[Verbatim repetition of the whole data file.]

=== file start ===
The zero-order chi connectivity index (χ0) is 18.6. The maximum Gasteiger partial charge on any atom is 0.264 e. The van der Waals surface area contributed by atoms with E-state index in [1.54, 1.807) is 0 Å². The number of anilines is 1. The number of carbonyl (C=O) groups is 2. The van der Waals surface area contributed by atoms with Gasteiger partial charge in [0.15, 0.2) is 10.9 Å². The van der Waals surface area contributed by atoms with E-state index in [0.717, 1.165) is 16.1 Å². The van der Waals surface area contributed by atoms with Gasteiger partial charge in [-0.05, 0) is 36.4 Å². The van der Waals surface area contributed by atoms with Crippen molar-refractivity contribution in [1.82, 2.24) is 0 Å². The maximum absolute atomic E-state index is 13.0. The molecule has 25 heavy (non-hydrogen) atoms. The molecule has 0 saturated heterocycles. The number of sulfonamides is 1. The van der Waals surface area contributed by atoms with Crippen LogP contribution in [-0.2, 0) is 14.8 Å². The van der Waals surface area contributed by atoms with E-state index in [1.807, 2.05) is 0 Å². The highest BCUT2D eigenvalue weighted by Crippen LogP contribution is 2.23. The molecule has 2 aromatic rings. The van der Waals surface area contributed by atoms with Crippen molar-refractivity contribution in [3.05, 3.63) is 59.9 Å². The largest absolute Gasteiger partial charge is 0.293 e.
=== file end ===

The zero-order chi connectivity index (χ0) is 18.6. The maximum Gasteiger partial charge on any atom is 0.264 e. The van der Waals surface area contributed by atoms with E-state index in [1.54, 1.807) is 0 Å². The number of anilines is 1. The number of carbonyl (C=O) groups is 2. The van der Waals surface area contributed by atoms with Gasteiger partial charge in [0.15, 0.2) is 10.9 Å². The van der Waals surface area contributed by atoms with E-state index in [0.717, 1.165) is 16.1 Å². The van der Waals surface area contributed by atoms with Gasteiger partial charge in [-0.05, 0) is 36.4 Å². The van der Waals surface area contributed by atoms with Crippen molar-refractivity contribution in [1.82, 2.24) is 0 Å². The maximum absolute atomic E-state index is 13.0. The molecule has 25 heavy (non-hydrogen) atoms. The molecule has 0 saturated heterocycles. The number of sulfonamides is 1. The van der Waals surface area contributed by atoms with Crippen LogP contribution in [-0.2, 0) is 14.8 Å². The van der Waals surface area contributed by atoms with E-state index in [1.807, 2.05) is 0 Å². The highest BCUT2D eigenvalue weighted by Crippen LogP contribution is 2.23. The molecule has 2 aromatic rings. The van der Waals surface area contributed by atoms with Crippen molar-refractivity contribution in [3.05, 3.63) is 59.9 Å². The largest absolute Gasteiger partial charge is 0.293 e.